Thursday, August 30, 2012

Accurate hurricane information found imbedded Early U.S. maps

We can mentally process and get probabilities from tabulated hurricane statistics like the table in last year's USA Today article.

Alternatively, a picture is worth a thousand words, so might it be even easier to "read" what has always been readily available and even easier to understand? Check out the picture below.


What do you see? Large areas of the U.S. coastline carved over millions of years by successive hurricanes? If you predicted Miami, the intersection of the largest concave features on the coastline, has the highest probability for hits by both any hurricane and major hurricanes (winds of 111 mph or faster passing within 75 miles) you would be correct according to data compiled by Dr. Bob Sheets and Jack Williams as published in Hurricane Watch: Forecasting the Deadliest Storms on Earth.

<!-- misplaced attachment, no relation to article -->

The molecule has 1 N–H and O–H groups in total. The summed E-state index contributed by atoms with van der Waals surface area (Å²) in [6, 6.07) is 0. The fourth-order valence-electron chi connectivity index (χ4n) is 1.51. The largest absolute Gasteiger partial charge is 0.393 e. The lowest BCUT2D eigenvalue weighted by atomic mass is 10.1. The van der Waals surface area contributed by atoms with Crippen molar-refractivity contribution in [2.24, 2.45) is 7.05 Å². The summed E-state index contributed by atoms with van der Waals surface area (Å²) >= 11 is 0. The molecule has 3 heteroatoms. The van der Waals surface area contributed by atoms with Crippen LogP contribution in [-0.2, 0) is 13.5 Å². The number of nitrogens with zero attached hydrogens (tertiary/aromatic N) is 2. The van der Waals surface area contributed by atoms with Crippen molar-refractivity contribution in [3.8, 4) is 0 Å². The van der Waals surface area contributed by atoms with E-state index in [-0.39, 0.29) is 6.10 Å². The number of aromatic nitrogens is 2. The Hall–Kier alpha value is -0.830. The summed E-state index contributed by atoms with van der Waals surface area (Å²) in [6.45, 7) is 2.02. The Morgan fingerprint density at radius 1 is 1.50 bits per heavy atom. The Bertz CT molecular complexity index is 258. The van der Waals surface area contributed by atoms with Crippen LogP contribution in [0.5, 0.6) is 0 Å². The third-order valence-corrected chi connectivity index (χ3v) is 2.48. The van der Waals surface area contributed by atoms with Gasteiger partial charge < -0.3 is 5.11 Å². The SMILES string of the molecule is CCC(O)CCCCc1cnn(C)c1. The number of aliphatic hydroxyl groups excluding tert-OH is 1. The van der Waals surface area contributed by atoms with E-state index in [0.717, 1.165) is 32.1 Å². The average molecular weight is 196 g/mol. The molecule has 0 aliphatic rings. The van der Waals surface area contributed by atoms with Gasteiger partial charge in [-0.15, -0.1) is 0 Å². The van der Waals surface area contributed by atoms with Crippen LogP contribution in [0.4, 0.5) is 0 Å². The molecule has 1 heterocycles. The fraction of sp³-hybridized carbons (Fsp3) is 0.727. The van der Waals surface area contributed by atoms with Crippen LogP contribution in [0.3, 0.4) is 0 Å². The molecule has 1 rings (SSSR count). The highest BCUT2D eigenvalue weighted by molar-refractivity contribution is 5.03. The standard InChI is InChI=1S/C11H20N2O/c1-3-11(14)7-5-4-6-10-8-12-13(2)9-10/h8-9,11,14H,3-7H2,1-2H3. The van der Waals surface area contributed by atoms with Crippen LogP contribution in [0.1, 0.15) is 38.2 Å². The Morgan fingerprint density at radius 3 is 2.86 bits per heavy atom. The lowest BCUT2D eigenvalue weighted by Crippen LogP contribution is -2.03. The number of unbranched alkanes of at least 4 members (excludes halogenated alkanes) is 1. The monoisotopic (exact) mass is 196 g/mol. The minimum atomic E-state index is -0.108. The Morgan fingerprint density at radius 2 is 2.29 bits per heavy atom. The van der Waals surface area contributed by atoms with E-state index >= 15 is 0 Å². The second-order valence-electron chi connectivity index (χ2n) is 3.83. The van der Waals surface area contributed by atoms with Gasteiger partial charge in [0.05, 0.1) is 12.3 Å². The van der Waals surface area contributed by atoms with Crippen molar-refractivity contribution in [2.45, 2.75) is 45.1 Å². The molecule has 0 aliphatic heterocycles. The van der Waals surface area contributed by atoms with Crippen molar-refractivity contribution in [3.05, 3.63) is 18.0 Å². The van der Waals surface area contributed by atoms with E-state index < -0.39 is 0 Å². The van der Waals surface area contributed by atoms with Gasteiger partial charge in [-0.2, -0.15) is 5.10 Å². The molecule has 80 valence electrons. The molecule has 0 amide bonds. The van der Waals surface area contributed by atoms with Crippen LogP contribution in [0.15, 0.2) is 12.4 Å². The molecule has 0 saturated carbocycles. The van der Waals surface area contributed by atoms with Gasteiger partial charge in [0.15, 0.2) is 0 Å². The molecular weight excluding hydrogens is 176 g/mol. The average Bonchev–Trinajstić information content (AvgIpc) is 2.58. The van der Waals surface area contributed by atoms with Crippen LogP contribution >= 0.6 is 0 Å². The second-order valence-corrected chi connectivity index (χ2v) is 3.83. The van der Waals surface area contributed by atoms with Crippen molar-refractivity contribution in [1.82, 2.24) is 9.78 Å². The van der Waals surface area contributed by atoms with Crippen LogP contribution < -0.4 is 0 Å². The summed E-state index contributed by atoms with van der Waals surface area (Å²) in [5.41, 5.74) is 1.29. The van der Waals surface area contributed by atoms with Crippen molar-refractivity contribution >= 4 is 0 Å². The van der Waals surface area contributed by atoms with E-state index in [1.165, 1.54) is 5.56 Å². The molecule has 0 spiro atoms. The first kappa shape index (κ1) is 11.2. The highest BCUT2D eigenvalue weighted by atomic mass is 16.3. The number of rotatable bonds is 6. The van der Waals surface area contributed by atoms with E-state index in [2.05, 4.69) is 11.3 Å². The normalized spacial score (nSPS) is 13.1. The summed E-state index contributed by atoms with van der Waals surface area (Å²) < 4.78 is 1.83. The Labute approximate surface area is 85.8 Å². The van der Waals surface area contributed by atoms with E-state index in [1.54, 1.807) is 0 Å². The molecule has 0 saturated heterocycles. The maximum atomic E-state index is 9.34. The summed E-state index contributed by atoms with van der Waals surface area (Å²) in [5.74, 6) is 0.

Unlike a record of millions of years (US coastline image) the probabilities provided by Sheets and Williams may contain some anomalies (intuitive disconnects). Consider whether you find the map image more reliable than the following probabilities pairings excerpted from the table:


Which one of the above pairs does not appear as intuitively correct as the other pairs?

If your answer was B, you have probably learned how to read historical hurricane probabilities from a map of an overall coastline. WARNING: Do not apply this knowledge to islands, even very old ilands.

Submarines are always silent and strange.

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